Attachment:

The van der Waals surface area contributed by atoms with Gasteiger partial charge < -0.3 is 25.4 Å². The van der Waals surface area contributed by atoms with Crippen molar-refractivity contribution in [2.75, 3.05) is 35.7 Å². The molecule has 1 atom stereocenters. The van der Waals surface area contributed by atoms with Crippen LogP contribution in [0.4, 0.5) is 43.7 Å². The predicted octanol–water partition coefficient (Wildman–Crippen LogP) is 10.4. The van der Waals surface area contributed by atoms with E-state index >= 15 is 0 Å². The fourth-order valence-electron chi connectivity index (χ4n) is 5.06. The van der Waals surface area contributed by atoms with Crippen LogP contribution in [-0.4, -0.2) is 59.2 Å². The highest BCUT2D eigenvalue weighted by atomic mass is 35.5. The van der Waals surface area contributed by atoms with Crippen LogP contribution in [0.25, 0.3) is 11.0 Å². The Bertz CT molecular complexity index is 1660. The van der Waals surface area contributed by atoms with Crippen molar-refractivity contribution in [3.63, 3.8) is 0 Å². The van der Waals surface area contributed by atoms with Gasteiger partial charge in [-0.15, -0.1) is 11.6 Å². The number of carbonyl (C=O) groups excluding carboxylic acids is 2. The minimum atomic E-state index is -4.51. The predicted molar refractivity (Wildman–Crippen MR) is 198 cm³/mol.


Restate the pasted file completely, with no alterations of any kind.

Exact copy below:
The van der Waals surface area contributed by atoms with Gasteiger partial charge < -0.3 is 25.4 Å². The van der Waals surface area contributed by atoms with Crippen molar-refractivity contribution in [2.75, 3.05) is 35.7 Å². The molecule has 1 atom stereocenters. The van der Waals surface area contributed by atoms with Crippen LogP contribution in [0.4, 0.5) is 43.7 Å². The predicted octanol–water partition coefficient (Wildman–Crippen LogP) is 10.4. The van der Waals surface area contributed by atoms with E-state index >= 15 is 0 Å². The fourth-order valence-electron chi connectivity index (χ4n) is 5.06. The van der Waals surface area contributed by atoms with Crippen LogP contribution in [-0.4, -0.2) is 59.2 Å². The highest BCUT2D eigenvalue weighted by atomic mass is 35.5. The van der Waals surface area contributed by atoms with Crippen LogP contribution in [0.25, 0.3) is 11.0 Å². The Bertz CT molecular complexity index is 1660. The van der Waals surface area contributed by atoms with Crippen molar-refractivity contribution in [3.63, 3.8) is 0 Å². The van der Waals surface area contributed by atoms with Gasteiger partial charge in [-0.15, -0.1) is 11.6 Å². The number of carbonyl (C=O) groups excluding carboxylic acids is 2. The minimum atomic E-state index is -4.51. The predicted molar refractivity (Wildman–Crippen MR) is 198 cm³/mol.